Yerushalmi Pesahim 10:1 records that Rabbi used to fast on the day before Pesah because he was a first born. By contrast, R. Yonah, despite being a first born is said to have disregarded this practice. The practice is presented as normative and common in Massekhet Soferim 21:1.
Regarding the scope of this practice, the discussion centers around how precisely we track the practice with the midrashic memory of who died in the plague of the first born in Egypt. The Torah says—כי אין בית אשר אין שם מת, that there was no house without someone who died. This suggests a very expansive definition of who died in the plague, since it was certainly not the case that every house had a first-born son born to its father, which would be the standard definition of first born in the context of inheritance and the patriarchal societies of the day. Midrashic sources thus suggest a much broader scope to the plague. Shemot Rabbah 18:3 describes the plague of the first born as affecting all first born, both matrilineal and patrilineal. It goes further, suggesting that first born daughters were killed as well, and that only Bityah, Pharaoh’s daughter, was saved on account of Moshe. Peskita Rabbati cites R. Abba b. Hama as saying that a house lacking a first born would see its head of household (גדול הבית) struck down. [The Mekhilta has a different approach to the phrase כי אין בית אשר אין שם מת, suggesting a desecration of already dead first-born and their tombs resulted in a feeling of catastrophe and death in every Egyptian home.]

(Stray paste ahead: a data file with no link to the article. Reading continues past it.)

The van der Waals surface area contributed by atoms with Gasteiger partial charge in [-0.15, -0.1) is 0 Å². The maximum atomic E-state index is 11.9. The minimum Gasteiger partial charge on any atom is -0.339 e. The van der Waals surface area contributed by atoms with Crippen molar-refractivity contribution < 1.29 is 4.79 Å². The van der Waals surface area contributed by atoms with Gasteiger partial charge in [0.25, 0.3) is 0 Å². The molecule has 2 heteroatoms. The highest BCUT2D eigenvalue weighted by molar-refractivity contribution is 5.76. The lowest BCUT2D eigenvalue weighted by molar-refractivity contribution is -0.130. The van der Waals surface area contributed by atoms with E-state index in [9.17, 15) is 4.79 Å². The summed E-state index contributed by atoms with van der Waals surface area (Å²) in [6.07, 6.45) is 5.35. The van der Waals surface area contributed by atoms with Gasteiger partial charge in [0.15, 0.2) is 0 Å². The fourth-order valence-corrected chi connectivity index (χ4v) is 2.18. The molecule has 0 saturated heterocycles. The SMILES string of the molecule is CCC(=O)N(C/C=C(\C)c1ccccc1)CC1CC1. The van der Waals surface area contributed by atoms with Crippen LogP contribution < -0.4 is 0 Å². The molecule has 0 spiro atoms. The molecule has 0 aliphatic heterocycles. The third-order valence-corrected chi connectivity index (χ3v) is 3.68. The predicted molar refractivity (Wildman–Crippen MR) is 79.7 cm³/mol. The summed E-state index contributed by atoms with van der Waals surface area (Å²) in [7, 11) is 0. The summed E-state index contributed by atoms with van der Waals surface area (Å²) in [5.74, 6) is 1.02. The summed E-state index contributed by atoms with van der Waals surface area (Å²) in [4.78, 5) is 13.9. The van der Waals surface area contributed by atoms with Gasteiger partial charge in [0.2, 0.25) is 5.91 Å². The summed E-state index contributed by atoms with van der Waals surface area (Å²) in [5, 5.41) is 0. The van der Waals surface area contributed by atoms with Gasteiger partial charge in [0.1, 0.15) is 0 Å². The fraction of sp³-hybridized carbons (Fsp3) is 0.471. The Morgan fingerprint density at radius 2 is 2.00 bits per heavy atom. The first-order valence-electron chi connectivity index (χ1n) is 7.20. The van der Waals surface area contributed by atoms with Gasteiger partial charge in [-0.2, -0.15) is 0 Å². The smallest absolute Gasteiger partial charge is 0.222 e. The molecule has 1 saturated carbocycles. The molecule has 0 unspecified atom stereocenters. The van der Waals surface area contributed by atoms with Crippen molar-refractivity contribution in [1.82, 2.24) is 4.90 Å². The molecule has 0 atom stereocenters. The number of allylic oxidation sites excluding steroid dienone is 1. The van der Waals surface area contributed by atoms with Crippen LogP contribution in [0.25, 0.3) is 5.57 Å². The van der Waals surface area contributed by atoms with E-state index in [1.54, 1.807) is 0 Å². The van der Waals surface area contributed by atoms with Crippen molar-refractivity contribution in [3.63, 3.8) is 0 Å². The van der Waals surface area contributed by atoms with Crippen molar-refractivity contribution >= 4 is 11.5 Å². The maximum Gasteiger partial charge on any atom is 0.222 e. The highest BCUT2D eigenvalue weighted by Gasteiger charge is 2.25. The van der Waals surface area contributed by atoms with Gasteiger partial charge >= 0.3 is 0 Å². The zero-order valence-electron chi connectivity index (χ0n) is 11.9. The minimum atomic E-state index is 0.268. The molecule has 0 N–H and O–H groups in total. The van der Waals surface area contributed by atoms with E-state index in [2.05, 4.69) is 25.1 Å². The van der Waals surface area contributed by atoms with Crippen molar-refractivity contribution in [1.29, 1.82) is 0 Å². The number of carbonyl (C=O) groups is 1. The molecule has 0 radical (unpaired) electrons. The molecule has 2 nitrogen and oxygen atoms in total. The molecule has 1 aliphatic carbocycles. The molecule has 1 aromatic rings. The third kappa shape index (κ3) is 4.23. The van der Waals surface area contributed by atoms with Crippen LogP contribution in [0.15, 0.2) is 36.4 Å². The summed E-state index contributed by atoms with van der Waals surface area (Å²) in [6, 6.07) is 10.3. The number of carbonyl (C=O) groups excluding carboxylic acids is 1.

Note that these various categories are different in terms of their resonance with other legal categories. Patrilineal first-born are significant with respect to inheritance, the בכורה follows the first born of the father, irrespective of how many prior children a given wife has had with other men. Matrilineal first-born are significant with respect to פדיון הבן, the redemption of the first born son. In that context, only the mother’s first born is relevant, such that a father’s first child in a second marriage where the wife already had a child with another man is exempt. By contrast, female first-born never otherwise have a legal status, and the same goes for head of household (outside of some peripheral laws related to mourning and the start of shiva). This unevenness plays a role for some later interpreters in deciding which parts of these midrashim should be actualized in the context of the fast the day before Pesah. On some level, the question is: Should the set of people who fast be seen as derivative of other categories in halakhah, or should the aggadah and the social realities it assumes and describes drive the practice?
Ra’aviah II:525, based on these midrashim, says that the first born of either the father or the mother must fast, since the plague in Egypt was all-encompassing of both types of first born. However, he says that heads of household need not fast; we do not go that far in putting the midrash’s mythic memory into practice. Shulhan Arukh OH 470:1 follows this view.